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Most people get frustrated when they do not get what they desire. The frustration can manifest as anger jealousy or irritation which can ultimately cause much more damage to the person. The law of nature is that you get what you deserve and not what you desire. Each action has a karmic expression which ultimately leads to a result which can be desirable or undesirable. Each action therefore invariably ends into either a feeling of pleasure or pain. And the one which ends with pleasure creates more desire and attachment further leading to frustration. What you are depends on your past karmic expression and what you will be in future will depend on your present karmic actions. For every action there is an opposite and equal reaction which is the natural law of karma. According to Vedanta scriptures every karmic debt has to be paid sooner or later. Every result should be accepted as a gift of the nature or the gift of God. One should not get excited nor tainted with results. According to Bhagavad Gita one should be attached to the actions but detached from their results. Once you have controlled your mind and won over the duality of pleasure and pain you attain internal happiness and the realization of your true Self. Every karmic expression should be accepted as a message from the God the results of which may be evident later. Any bad experiences with your present karma need not necessarily mean that it is a result of your bad past karma or is a repayment of the past debt. It may also be taken as an experience to prevent occurrence of the same in future and also an opportunity to teach others through your own experience so that they can prevent themselves from getting into such a bad experience. The more you give the more you get is another law of nature. If you want others to love you you will also have to learn to love others. The bad karmic actions done today can only give you a momentary pleasure but in long run you will be a loser. One should be content with what one gets both in terms of one s profession as well as day to day life. Contentment is the key to self happiness. However this does not means that one should not have any desire and one should leave everything to destiny. With continuous effort and repeated attempts one can change one s destiny. Fulfillment of desires should also obey the laws of nature. Substantial fulfillment of desires is a supernatural power. People who are committed or self realized attain these powers happenings and experience substantial effortless fulfillment of any desire. But even if one achieves that one should not get attached to it. Fulfillment of desires should be seen as any ordinary karmic action and one should learn to detach oneself from the result of such an action. Disclaimer The views expressed in this write up are my own .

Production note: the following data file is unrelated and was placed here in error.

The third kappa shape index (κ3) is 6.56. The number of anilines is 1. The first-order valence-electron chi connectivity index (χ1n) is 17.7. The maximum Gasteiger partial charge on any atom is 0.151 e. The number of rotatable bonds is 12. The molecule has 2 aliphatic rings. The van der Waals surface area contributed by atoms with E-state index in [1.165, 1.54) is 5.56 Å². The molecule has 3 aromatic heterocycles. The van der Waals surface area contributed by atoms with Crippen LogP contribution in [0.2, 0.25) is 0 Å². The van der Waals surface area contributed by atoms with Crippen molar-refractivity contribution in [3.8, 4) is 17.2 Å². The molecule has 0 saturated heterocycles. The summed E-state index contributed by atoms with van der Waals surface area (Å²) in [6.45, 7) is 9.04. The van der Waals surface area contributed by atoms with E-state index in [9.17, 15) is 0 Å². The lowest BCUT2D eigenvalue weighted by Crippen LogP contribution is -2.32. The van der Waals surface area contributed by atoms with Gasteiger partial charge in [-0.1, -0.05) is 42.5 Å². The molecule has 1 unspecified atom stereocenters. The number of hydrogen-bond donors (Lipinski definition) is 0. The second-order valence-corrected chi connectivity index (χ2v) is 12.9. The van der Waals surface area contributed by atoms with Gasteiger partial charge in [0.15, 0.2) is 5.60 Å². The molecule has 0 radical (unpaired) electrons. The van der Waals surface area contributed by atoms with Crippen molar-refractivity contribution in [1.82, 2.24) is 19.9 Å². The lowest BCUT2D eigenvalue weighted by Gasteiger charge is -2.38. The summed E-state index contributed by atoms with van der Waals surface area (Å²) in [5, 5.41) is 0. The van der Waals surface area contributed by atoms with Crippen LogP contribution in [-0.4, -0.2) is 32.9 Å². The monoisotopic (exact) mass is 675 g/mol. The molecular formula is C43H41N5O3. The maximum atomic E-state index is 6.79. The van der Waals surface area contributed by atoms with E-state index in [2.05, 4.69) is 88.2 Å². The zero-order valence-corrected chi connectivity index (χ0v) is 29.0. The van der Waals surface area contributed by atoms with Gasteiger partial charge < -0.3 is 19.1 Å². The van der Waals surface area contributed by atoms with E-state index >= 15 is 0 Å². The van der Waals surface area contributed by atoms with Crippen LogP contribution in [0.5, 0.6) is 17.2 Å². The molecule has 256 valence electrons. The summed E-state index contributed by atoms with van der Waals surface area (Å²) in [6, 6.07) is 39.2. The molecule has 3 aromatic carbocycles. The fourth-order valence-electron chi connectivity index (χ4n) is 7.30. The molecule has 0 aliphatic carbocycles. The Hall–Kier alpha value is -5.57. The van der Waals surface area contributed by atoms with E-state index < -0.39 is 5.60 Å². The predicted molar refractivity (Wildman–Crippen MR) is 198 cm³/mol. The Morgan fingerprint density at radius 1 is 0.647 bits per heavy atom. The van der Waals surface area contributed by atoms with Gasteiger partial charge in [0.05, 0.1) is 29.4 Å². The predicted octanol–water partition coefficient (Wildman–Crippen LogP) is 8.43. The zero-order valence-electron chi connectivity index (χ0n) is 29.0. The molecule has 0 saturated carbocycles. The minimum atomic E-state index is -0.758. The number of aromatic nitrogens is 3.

Relieve stress by changing the interpretation